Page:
Tensions were still high the next day. A curfew had been placed on the city of Kent from 8pm to dawn, but despite this there was another protest on campus that evening. By 8pm on May 2nd, 1000 students reached the Army Reserve Officers' Training Corps (ROTC) building and set an American flag on fire. A few students set the building on fire. When firefighters arrived on the scene, they were attacked and their hoses cut with pocket knives. Shortly afterward, 900 National Guard members arrived and warned the students to disperse. Some students refused and threw rocks at the guards. Tear gas was used to bring the situation under control. On Sunday, May 3rd the students were warned not to protest, but at 9pm a peaceful rally began. Students were ordered by the guardsmen to disperse, but they became hostile, shouting taunts and throwing rocks. The guardsmen had to chase some of the students back to the dorms as well as use tear gas again. There were injuries on both sides and tensions began to mount.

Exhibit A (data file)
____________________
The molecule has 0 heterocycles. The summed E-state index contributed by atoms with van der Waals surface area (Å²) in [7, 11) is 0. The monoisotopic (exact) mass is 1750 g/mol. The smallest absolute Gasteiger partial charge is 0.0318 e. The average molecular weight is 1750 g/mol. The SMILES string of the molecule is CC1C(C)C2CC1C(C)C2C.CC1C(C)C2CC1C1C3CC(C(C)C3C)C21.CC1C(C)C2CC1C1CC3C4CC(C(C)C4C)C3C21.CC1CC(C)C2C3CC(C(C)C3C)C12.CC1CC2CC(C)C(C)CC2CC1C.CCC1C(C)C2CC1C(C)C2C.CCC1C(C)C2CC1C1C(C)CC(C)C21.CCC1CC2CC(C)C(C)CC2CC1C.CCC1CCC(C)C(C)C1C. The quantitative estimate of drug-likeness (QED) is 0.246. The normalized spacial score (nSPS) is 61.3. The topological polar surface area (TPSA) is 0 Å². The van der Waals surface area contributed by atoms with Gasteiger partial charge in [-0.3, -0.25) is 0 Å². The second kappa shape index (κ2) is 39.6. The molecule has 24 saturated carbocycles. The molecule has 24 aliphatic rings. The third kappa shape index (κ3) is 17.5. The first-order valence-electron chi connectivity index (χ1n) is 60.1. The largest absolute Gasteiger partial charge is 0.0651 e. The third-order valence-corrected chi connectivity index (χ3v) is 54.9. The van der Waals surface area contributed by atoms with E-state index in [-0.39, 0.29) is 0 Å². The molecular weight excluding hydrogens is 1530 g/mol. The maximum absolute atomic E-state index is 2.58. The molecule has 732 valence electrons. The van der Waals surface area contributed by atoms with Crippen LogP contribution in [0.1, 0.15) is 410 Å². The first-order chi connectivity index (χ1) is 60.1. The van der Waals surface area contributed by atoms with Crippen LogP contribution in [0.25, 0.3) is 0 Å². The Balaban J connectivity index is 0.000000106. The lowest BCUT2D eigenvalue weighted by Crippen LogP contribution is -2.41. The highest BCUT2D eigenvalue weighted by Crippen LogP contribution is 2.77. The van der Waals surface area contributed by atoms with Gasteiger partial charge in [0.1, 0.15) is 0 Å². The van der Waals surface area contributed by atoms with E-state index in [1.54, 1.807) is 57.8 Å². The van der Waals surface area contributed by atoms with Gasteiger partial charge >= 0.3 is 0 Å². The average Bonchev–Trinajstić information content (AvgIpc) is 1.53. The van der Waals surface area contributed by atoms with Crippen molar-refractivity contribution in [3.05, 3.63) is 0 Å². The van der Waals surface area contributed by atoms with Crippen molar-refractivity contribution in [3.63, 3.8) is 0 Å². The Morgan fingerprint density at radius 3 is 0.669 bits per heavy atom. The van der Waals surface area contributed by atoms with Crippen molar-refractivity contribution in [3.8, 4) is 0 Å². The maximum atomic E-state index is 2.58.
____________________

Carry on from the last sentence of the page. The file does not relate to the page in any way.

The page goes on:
On Monday, May 4 many students who lived off campus were unaware of what happened over the weekend, and of the curfew and ban on protests. By noon about 2000 students were on the commons, an open area in the middle of campus. Worried about a protest, the National Guard ordered the crowd to break up. Many students left, but the ones that remained responded once again by throwing rocks and cursing at them. At this time 77 guards formed a line and started walking toward the students. The students retreated behind a building and the guardsmen followed, entering an empty athletic field. When the guardsmen realized they were blocked by fences, they began to retreat. This time, the students followed, continuing to harass them and throw rocks and insults. About 28 guardsmen turned around and opened fire, some into the air, but a few directly into the crowd. Four students were killed instantly, nine others were injured.